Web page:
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Friday, May 25, 2012

repeat after me: it's all OK

Last night was one of those completely chaotic new family of four nights in my house. 
I was flying solo for dinner and bed routine without my husband so it was two babies against one momma here tonight. It went something like this:

4:50 p.m. Son melting down throwing toys, whining that he wanted some milk, and baby staring at me sucking on her pacifier hoping like it was going to magically turn into my boob.

5 p.m. Son running around the house saying "eat time ma! eat!" and baby in her swing now screaming, pacifier on her chest. I attempt to start dinner, put a pot of water on the stove and cover it praying it'll boil quickly so I can fix my son some pasta with tomato sauce, and apple sauce on the side - his favorite.

5:05 p.m. Baby now in my arms, her only happy place this time of night. Son in his chair with a bowl of Cheerios in front of him, big smile on his face. Turn off the pasta, stupid idea anyway, I mean, who actually is able to cook dinner with two kids in the house?! Baby screaming to the point of turning very red, possible real tears in her eyes this time. Me, feeling totally guilty giving my son cereal for dinner, as if he's my former pregnant self not able to stomach eating anything else. I sigh, see he's happy, vow to give him some fresh fruit in the morning, and pick up the baby and bounce her over my shoulder... where she proceeds to spit up all down my back.

5:15 p.m. Cheerios all over the floor (didn't even see him toss them, no idea how I missed it but I did). I attempt to pump milk because I haven't emptied the girls in 4 hours and I'm about to burst. While I'm pumping my son is yelling at the table, doing anything he can to get my attention and my daughter is again screaming her head off in the swing as if saying, "MOM PLEASE, I'm over here, you know, the one who you pay attention to all day long when it's quiet here and we have this good thing going on until my brother shows up?!" Insert more guilt, not being there for two kids now.

5:20 p.m. Start bath tub for my son. Move the baby seat into the bathroom in hopes that the baby will actually sit there while I give my son some attention. Clean up my son's face full of Cheerios, get him undressed and into the tub with the baby in her seat, whining and whimpering and spitting out her pacifier because it's not what she wants.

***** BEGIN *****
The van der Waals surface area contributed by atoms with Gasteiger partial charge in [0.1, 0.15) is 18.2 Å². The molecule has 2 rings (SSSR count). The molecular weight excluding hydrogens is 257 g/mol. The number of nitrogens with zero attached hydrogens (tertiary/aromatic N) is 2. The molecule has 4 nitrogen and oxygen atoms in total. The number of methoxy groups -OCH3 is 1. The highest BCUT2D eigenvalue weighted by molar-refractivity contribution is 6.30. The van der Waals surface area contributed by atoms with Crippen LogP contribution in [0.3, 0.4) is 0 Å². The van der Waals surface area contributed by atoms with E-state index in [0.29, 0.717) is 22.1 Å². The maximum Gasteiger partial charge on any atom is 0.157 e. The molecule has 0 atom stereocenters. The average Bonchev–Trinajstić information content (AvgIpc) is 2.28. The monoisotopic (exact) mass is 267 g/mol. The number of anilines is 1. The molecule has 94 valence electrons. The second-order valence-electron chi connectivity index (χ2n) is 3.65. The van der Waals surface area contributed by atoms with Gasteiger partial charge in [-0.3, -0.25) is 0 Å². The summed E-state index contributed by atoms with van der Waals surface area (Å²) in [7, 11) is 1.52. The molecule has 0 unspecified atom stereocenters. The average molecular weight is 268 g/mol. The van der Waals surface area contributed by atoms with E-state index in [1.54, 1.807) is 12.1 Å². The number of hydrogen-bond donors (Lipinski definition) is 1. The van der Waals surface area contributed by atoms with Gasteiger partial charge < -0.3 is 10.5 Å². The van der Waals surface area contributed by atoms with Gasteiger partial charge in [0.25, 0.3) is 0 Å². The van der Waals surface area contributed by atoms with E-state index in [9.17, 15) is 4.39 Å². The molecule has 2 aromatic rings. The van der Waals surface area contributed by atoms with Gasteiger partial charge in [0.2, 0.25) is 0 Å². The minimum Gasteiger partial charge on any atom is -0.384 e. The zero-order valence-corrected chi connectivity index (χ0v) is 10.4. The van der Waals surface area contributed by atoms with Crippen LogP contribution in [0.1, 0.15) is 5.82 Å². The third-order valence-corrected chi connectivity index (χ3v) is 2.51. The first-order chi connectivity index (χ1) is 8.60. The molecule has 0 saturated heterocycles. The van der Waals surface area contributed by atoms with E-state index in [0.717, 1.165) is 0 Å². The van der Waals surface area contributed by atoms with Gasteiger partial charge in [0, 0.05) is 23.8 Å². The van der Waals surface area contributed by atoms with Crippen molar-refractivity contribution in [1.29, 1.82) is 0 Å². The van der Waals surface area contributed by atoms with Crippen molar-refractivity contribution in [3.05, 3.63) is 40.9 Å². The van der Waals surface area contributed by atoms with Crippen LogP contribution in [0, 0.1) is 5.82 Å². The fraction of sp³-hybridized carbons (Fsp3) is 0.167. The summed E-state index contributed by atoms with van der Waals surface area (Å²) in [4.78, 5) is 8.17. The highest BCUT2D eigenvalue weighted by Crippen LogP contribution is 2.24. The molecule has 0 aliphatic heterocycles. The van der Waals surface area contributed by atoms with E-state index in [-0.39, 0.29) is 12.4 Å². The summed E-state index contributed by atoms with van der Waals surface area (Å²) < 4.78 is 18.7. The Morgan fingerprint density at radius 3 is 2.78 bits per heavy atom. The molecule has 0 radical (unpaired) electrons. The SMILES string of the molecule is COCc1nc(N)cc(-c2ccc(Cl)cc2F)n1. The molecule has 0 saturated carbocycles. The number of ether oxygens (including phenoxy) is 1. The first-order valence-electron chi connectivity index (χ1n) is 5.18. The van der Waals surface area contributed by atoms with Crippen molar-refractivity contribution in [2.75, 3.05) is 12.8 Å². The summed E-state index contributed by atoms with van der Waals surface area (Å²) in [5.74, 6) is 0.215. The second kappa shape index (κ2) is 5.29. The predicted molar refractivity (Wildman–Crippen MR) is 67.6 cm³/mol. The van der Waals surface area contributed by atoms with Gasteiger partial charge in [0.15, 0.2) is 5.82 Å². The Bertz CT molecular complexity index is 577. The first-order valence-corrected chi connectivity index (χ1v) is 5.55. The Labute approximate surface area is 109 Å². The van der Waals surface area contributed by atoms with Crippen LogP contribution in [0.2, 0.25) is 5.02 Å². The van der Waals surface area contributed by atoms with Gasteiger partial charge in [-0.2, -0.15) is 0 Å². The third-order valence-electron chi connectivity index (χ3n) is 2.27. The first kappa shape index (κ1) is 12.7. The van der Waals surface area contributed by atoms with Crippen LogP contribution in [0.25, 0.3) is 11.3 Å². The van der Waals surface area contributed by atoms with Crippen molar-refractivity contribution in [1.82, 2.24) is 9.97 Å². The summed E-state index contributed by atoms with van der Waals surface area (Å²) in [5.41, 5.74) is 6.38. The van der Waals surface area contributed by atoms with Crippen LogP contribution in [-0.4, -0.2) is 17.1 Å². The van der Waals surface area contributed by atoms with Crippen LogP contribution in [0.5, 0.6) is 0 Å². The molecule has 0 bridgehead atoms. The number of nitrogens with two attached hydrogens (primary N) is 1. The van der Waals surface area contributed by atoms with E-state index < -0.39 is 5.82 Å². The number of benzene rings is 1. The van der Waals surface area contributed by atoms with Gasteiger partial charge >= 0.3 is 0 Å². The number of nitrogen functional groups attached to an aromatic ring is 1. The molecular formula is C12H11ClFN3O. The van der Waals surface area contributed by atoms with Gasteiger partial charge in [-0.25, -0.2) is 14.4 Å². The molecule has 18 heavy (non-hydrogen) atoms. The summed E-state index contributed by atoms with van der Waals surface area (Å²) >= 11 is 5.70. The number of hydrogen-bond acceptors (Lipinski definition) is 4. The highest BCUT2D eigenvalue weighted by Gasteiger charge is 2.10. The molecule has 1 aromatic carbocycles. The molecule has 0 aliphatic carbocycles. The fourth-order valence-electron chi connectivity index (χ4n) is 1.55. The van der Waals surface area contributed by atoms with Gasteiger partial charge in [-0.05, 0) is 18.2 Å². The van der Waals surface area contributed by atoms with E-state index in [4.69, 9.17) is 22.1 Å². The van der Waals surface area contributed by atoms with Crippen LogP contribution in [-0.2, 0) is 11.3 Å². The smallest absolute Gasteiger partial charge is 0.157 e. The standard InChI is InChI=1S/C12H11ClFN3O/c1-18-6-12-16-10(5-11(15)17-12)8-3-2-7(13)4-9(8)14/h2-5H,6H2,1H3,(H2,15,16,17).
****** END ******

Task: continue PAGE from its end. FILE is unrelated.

5:25 p.m. Son in the tub, baby crying because it's too bright and loud and she wants to be held. I pour shampoo into my son's hair, barely acknowledging what he's saying as he's trying to play and I'm trying to stay sane while the baby is needing me and my son is needing me and I'm needing a nap and a drink and a shower and who knows what else at this moment. Feeling very frustrated, like I have no idea how I can ever do this two kids thing, wondering if it would be OK if I start crying at this moment like my daughter is doing.

5:30 p.m. My poor son walks up the stairs naked because his towel is too big to walk with it around him and I can't hold the towel up around him while he walks because I have the baby in my arms this time. Feeling guilty that I'm not able to do things with my son like I did before, and yet feeling guilty that I'm not being a great mom to my newborn either and giving her what she needs because I have to take care of my son.All the while I smell like spit up and have a Cheerio stuck to my foot and my stomach is grumbling because I have not eaten in hours.

5:45 p.m. Son is dressed and baby is attempting to calm down after having screamed the entire time I was dressing my son. Baby is wrapped in my arms while I sit in the rocking chair shushing her and bouncing her profusely to help her calm down and fall asleep, which is all I know she wants to do. Son is sitting on the edge of my legs in front of my daughter, holding onto me while holding his blankie and the book he wants us to read together. How on earth I have these two sitting on my lap this way is beyond me. And yet then it makes me smile because this is how we did it for 9 (10) months of pregnancy anyway, with her in front and my son out a little farther as the months and the belly grew by. I wish my husband would walk in and take a picture of us, because for some crazy reason I can't explain I do want to remember this moment, this terrible, horrible no good, very bad evening.

I begin reading Goodnight Moon for the hundredth time this year and my son smiles with delight as he finds the things we like to find in the book - Can you show me the mouse? How about the fire place? Where are the socks and mittens? Do you see the bunny rabbit? The baby starts crying again and my son smiles back at her and says, "It's OK, baby, it's OK, no cry, see moon baby, see moon." And I want to cry again. But this time it's because I know all is sweet in my world, despite that I feel like sometimes I'm sinking fast. It is OK, no cry, like my smart two-year-old said.